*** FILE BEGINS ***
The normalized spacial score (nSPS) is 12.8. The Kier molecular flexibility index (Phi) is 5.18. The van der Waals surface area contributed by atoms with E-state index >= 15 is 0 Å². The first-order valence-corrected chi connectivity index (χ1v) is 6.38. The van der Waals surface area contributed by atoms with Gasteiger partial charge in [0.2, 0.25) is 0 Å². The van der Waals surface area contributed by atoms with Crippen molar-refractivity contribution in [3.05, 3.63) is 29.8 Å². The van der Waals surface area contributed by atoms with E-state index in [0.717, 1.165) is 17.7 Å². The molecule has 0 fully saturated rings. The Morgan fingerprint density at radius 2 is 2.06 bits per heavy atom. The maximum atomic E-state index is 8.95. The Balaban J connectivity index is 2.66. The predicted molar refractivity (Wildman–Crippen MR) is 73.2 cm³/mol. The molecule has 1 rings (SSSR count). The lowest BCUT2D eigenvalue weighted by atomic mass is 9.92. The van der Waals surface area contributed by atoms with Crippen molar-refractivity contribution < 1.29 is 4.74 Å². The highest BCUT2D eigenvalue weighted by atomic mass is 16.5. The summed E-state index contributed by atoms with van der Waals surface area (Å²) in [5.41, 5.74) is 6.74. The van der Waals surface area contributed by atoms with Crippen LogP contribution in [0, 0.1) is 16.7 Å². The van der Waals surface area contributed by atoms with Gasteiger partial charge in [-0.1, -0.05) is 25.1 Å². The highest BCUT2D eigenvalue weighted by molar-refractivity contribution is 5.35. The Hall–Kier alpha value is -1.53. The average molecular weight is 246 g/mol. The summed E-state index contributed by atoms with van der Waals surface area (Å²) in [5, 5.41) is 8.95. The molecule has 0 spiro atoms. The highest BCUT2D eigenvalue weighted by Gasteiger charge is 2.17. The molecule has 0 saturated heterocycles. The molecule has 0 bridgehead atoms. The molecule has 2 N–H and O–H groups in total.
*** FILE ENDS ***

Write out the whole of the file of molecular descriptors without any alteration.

The normalized spacial score (nSPS) is 12.8. The Kier molecular flexibility index (Phi) is 5.18. The van der Waals surface area contributed by atoms with E-state index >= 15 is 0 Å². The first-order valence-corrected chi connectivity index (χ1v) is 6.38. The van der Waals surface area contributed by atoms with Gasteiger partial charge in [0.2, 0.25) is 0 Å². The van der Waals surface area contributed by atoms with Crippen molar-refractivity contribution in [3.05, 3.63) is 29.8 Å². The van der Waals surface area contributed by atoms with E-state index in [0.717, 1.165) is 17.7 Å². The molecule has 0 fully saturated rings. The Morgan fingerprint density at radius 2 is 2.06 bits per heavy atom. The maximum atomic E-state index is 8.95. The Balaban J connectivity index is 2.66. The predicted molar refractivity (Wildman–Crippen MR) is 73.2 cm³/mol. The molecule has 1 rings (SSSR count). The lowest BCUT2D eigenvalue weighted by atomic mass is 9.92. The van der Waals surface area contributed by atoms with Crippen molar-refractivity contribution < 1.29 is 4.74 Å². The highest BCUT2D eigenvalue weighted by atomic mass is 16.5. The summed E-state index contributed by atoms with van der Waals surface area (Å²) in [5.41, 5.74) is 6.74. The van der Waals surface area contributed by atoms with Crippen LogP contribution in [0, 0.1) is 16.7 Å². The van der Waals surface area contributed by atoms with Gasteiger partial charge in [-0.1, -0.05) is 25.1 Å². The highest BCUT2D eigenvalue weighted by molar-refractivity contribution is 5.35. The Hall–Kier alpha value is -1.53. The average molecular weight is 246 g/mol. The summed E-state index contributed by atoms with van der Waals surface area (Å²) in [5, 5.41) is 8.95. The molecule has 0 spiro atoms. The highest BCUT2D eigenvalue weighted by Gasteiger charge is 2.17. The molecule has 0 saturated heterocycles. The molecule has 0 bridgehead atoms. The molecule has 2 N–H and O–H groups in total.